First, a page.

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Christmas is only a few days away, and as usual, militant Christianists around the country are furiously trying to get Christmas displays onto government property — and where they’re thwarted, they’re angry about it. An example of this is in the western part of my home state of Connecticut, as the Connecticut Post reports, in the little town of Sherman (WebCite cached article):
The Christmas cross that shone for decades atop the main silo at Happy Acres Farm has gone dark this year.
Tony Hapanowich, who owned the farm until his death in 2013, erected and lighted the cross every year during the Christmas season. But after the town’s acquisition of the property earlier this year, town attorney Jeff Sienkiewicz advised the Board of Selectmen that religious symbols like the cross should not be displayed on municipal property.…
Selectwoman Andrea O’Connor said that from a legal point of view, the display raised issues of separation of church and state.
“We felt, given the advice of our town attorney, that we couldn’t put the cross up,” O’Connor said.
For many, that’s just not acceptable:
Resident Gary Albert wondered why it’s acceptable for the town to put up a Christmas tree and other decorations at Mallory Town Hall, and to put candles in the windows at Happy Acres farmhouse, but not acceptable to display the cross.
“People all over town have started putting up their own crosses,” Albert said. “I’ll bet at this time there must be upwards of 25 to 30, including one at my house.”
I applaud Christianists in Sherman, CT who got off their asses and put their own lighted crosses on their own roofs. That’s exactly how this is all supposed to work! If you’re Christian and want to display your Christianity at Christmastime for all to see — despite the injunction against public piety left behind by the founder of your religion — then go right ahead and do it, on your own fucking property. There’s no reason it must be on government property … unless there’s some provision to this effect in scripture that I’m not aware of. I invite anyone out there so inclined, to provide such a citation, if it exists. I would really love to hear what it could be. Honestly.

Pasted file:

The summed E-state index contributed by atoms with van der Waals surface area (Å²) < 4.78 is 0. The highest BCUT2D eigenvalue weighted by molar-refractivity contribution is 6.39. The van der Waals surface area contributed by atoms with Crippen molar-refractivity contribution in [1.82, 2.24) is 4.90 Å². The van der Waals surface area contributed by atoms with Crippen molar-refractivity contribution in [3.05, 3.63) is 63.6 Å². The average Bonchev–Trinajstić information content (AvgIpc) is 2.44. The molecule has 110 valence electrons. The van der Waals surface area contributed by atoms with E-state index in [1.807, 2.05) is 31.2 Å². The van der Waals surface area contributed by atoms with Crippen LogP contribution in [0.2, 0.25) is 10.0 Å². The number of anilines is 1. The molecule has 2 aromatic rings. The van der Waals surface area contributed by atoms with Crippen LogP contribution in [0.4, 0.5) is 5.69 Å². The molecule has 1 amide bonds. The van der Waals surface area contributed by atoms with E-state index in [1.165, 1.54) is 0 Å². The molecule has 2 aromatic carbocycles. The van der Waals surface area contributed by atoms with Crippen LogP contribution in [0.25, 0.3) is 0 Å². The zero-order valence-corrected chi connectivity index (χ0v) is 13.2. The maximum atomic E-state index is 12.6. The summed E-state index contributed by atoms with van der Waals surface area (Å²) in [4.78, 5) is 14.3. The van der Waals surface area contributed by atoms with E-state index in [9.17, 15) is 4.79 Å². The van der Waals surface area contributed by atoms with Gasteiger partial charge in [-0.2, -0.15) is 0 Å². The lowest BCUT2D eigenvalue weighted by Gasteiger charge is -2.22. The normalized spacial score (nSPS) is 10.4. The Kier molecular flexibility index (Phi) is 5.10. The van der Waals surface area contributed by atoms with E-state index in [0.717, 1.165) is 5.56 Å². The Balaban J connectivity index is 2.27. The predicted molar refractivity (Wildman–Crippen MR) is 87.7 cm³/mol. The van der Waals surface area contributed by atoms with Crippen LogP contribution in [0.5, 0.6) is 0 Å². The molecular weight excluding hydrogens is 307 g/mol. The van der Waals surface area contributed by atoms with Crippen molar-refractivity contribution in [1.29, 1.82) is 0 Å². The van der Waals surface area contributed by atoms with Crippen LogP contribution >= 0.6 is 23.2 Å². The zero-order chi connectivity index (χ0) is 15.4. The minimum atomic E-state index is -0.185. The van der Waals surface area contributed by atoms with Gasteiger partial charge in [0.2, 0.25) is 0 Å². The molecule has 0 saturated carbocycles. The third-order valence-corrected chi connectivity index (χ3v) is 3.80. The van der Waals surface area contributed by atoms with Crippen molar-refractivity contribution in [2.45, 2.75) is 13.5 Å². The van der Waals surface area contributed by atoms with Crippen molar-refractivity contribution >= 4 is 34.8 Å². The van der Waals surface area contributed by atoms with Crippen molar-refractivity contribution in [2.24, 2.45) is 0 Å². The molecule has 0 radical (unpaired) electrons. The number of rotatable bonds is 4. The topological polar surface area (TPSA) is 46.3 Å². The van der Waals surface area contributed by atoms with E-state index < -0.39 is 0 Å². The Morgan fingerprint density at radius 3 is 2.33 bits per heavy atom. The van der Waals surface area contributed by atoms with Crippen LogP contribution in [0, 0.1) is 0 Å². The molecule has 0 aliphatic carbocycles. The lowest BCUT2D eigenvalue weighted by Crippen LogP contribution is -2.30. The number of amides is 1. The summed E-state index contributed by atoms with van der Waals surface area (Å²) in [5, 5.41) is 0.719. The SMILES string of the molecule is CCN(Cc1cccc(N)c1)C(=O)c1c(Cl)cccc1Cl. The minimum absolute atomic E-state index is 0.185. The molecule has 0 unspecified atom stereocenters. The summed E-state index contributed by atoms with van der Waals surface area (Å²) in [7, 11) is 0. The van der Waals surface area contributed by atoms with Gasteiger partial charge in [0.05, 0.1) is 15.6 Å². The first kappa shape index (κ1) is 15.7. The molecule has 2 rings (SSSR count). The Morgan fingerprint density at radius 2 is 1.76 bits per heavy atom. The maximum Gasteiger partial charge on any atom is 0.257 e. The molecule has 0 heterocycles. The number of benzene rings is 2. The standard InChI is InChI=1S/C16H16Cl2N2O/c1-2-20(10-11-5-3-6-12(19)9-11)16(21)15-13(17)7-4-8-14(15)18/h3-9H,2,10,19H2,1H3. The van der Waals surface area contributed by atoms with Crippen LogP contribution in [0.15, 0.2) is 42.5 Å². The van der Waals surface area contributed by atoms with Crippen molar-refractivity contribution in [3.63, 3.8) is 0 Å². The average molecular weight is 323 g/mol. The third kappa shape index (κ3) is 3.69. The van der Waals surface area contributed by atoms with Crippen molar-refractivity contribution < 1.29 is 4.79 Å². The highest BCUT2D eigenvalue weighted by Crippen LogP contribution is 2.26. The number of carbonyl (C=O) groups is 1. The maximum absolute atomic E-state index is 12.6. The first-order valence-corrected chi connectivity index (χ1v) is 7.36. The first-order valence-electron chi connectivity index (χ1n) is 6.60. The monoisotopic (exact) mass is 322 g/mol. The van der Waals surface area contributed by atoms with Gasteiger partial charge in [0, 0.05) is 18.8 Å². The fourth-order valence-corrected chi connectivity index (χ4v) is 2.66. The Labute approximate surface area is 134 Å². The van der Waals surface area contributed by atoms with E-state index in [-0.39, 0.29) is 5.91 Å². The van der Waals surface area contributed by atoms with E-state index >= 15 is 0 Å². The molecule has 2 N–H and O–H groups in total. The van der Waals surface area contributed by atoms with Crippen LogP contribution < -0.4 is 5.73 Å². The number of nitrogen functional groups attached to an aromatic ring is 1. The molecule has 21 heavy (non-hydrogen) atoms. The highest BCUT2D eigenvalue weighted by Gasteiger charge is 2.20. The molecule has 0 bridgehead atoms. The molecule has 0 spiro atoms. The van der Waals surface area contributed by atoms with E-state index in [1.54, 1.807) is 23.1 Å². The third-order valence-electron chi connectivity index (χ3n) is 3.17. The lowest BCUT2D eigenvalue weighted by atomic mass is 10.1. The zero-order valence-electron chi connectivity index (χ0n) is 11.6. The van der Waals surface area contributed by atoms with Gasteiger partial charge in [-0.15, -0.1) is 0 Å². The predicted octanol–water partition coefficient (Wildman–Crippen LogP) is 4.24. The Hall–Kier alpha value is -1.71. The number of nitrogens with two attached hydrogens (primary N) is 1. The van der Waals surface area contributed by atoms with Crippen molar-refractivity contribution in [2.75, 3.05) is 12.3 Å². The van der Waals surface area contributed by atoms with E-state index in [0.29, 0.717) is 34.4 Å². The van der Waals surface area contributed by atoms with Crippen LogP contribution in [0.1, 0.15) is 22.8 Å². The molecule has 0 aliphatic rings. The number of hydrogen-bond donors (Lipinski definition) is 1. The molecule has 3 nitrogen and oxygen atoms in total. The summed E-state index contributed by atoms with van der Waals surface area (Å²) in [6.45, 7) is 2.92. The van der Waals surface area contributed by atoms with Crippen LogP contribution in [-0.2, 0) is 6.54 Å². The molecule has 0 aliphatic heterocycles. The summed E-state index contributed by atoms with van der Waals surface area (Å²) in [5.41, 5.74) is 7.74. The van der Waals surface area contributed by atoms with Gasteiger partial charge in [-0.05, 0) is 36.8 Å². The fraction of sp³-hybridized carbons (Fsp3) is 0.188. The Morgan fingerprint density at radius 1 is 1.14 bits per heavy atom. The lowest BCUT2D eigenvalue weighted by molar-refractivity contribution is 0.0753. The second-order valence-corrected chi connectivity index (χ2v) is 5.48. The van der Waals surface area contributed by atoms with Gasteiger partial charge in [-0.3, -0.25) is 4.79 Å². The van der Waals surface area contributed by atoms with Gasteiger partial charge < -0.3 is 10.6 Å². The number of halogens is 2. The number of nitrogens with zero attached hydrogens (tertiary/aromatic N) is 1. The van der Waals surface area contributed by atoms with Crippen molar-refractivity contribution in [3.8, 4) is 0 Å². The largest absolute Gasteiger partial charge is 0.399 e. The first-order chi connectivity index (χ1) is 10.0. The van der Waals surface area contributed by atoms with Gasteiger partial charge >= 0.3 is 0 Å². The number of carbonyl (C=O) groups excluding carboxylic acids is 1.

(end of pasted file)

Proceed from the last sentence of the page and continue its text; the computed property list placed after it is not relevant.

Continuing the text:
As for why decorated trees and lighted candles are acceptable in government buildings, but lighted crosses aren’t allowed atop them, I suppose the reasoning is that those things aren’t overtly religious enough to be problematic. Crosses, however, being associated solely with one particular religion — i.e. Christianity — are a different matter. If it were up to me, all of it would have been yanked … but what the hell could this cynical, cold-hearted, godless agnostic heathen possibly know about such things?